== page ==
Additionally, of the total number of flora and fauna species that have been reported for Gorgona Island, at least six plant species and 40 animal species are classified with some degree of threat according to the IUCN categories.
In addition to the high diversity of species and ecosystems, Gorgona Island fulfills a strategic function for the coastal human communities near its area of influence, since it was traditionally used as an artisanal fishing area.
How to get to Gorgona National Natural Park
Take a 45- minutes flight from Bogotá to Palmira city. Once at the airport, take an approximately 3- hours ride to Buenaventura. Once at Buenaventura port you should take an extra 12-hour boat ride to Gorgona.
Take a 45- minutes flight from Bogotá to Palmira city. Once at the airport, take a flight to Guapi with Satena airline. Finally, from Guapi you should take an extra 1,5-hour boat ride to Gorgona.
What to do in Gorgona National Natural Park
Diving and snorkeling
Gorgona Island is a wonderful place for diving and snorkeling thanks to the great variety of marine fauna and flora species, including whitetip sharks, turtles of different species, groupers, octopus, large schools of snappers, jacks, among others, along with the beautiful and colorful coral reefs found on the island.
The park has 12 authorized dive sites with a maximum depth of 40 meters; the most recognized are: El planchón; La tiburonera; El remanso; La parguera; La plaza de toros; El horno and Las montañitas.
These areas have the optimal conditions for a unique experience. Bear in mind that in order to dive in this waters you need to have certified experience.
Hiking and Trekking
Hiking is the most exciting activity in Gorgona National Natural Park. You can hike along 4 trails: Antiguo Penal, Playa Palmeras, Yundigua y Higueron. This activity allows you to admire majestic landscapes among a paradisiacal tropical jungle while admiring the place that was once a prison.
In Gorgona the most representative birds are the frigate bird, the pelican and the sulas. Other species of birds from Malpelo island that can be seen during the traveler’s stay are: the Red-billed tropicbird (Phaethon aethereus) nesting in Malpelo, Galapagos and California; the Pomarine and Long-tailed jaegers (Stercorarius pomarinus and S. longicaudus); the Audubon’s Shearwater (Puffinus iherninieri), the sooty shearwater (P. griseus), and the black storm petrel (Oceanodroma melania).
The coral formations of the island are divided into sectors: La Ventana is the one with the largest coral extension (73.2%), followed by Playa Blanca (66.4%) and finally La Camaronera and La Azufrada (44.15%). Corals present in Gorgona belong to 18 different species of a group of 6 reef families.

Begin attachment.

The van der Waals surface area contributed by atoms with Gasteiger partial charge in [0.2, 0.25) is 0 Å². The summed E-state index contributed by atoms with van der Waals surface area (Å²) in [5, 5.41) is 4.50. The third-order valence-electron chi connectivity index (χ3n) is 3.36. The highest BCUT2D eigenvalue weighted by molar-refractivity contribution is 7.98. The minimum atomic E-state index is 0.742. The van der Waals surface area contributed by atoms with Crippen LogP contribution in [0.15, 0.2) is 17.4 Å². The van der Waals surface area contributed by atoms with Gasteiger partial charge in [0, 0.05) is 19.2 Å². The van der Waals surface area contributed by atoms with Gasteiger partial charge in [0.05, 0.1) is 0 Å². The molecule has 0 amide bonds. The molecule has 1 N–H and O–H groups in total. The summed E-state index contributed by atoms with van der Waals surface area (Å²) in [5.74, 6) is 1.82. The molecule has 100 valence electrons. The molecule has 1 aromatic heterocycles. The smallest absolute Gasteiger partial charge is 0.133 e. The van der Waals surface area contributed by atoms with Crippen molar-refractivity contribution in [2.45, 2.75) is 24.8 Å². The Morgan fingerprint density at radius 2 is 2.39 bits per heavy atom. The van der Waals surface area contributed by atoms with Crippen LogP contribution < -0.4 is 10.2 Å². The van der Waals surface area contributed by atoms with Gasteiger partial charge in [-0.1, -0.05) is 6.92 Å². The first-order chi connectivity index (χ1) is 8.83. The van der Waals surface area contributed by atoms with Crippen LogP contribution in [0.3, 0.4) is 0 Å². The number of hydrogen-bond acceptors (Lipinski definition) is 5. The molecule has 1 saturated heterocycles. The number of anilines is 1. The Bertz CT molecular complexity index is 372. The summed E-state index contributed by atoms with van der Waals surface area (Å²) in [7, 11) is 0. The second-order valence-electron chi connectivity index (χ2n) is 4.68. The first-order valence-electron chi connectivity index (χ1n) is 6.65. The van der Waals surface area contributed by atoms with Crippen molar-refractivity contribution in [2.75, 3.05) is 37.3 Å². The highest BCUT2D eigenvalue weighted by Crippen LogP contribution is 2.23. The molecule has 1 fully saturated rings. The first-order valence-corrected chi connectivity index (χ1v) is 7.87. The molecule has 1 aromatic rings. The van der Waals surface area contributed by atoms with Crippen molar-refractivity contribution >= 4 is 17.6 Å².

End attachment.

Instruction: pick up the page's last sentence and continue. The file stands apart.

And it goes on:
The park has a record of 381 species of marine fish, 11 species of whales and dolphins, and 4 sea lions. In the second half of the year it is possible to see humpback whales, despite the possible rains.
Where to stay in Gorgona National Natural Park
Gorgona natural national park offers simple accommodation for travelers. In addition, the island has the beautiful Hotel Parque Nacional Gorgona, where you can enjoy wonderful facilities and an afternoon swim at a pool.
Best time to visit Gorgona National Natural Park
The climate on Gorgona Island is tropical maritime super-humid. Air temperature is generally above 26°C while relative humidity reaches 90% saturation. Average monthly precipitation ranges between 180 mm to 400 mm during the “dry” season (January-March) and between 550 mm to 750 mm during the “rainy” season (April-December).
Gorgona Island can be visited all year round, there is no dry season but the months with less rainfall are February and March.
Gorgona National Natural Park Entrance fees
The entrance fee varies depending on the nationality and age of the visitors. These are the entrance fees for 2021:
- Colombians, resident foreigners and tourists from Bolivia, Ecuador and Peru (ages 5 to 25): COP 13,500 (approx.USD 4)
- Colombians, resident foreigners and tourists from Bolivia, Ecuador and Peru (over 25 years old): COP 22,000 (approx.USD 7)
- Non-resident foreigners (over 5 years old): COP 53,000 (approx.USD 17)
- Children under 5 years old and Colombians over 65 years old have free entrance presenting their IDs.
What to consider before visiting Gorgona National Natural Park
- To take any of the tours inside the sanctuary you must hire an authorized and certified guide.
- Gorgona is one of the mating, breeding and feeding sites of the humpback whale. For this reason observing whales must be done under supervision of authorized guides;
- Consider wearing personal protective items (sun blocker, sunglasses, towel, insect repellent, and hat).
- The use of flash when taking photographs is prohibited.
- Recommended the use of binoculars to admire animals’ behavior and beauty in their natural habitat.
- Carry valid identity documents and health insurance. It is recommended to be vaccinated against yellow fever and tetanus.
- If you take specific medications, take them with you a personal first aid kit.
Feeding, bothering or hunting animals, alcoholic drinks and drugs, throwing cigarette butts, burning garbage, felling, and capturing wildlife.
- Giraldo, Alan, Diazgranados, María Claudia, & Gutiérez-Landázuri, Carlos Fernando. (2014). Isla Gorgona, strategic enclave for conservation efforts in the Eastern Tropical Pacific. Revista de Biología Tropical, 62(Suppl. 1), 1-12. Retrieved May 27, 2021, from http://www.scielo.sa.cr/scielo.php?script=sci_arttext&pid=S0034-77442014000500001&lng=en&tlng=en.
About the authors
Engineer, world traveler, amateur photographer, traveling blogger, and foody.
The current director of Sula. Doctor in Biological Sciences. Her main interests are to explore and understand the organism–environment interactions, taking advantage of emerging knowledge for the management and conservation of species and ecosystem services. She is currently working as a consultant in functional ecology, ecosystem services, and conservation projects in Colombia related to ecotourism and birdwatching.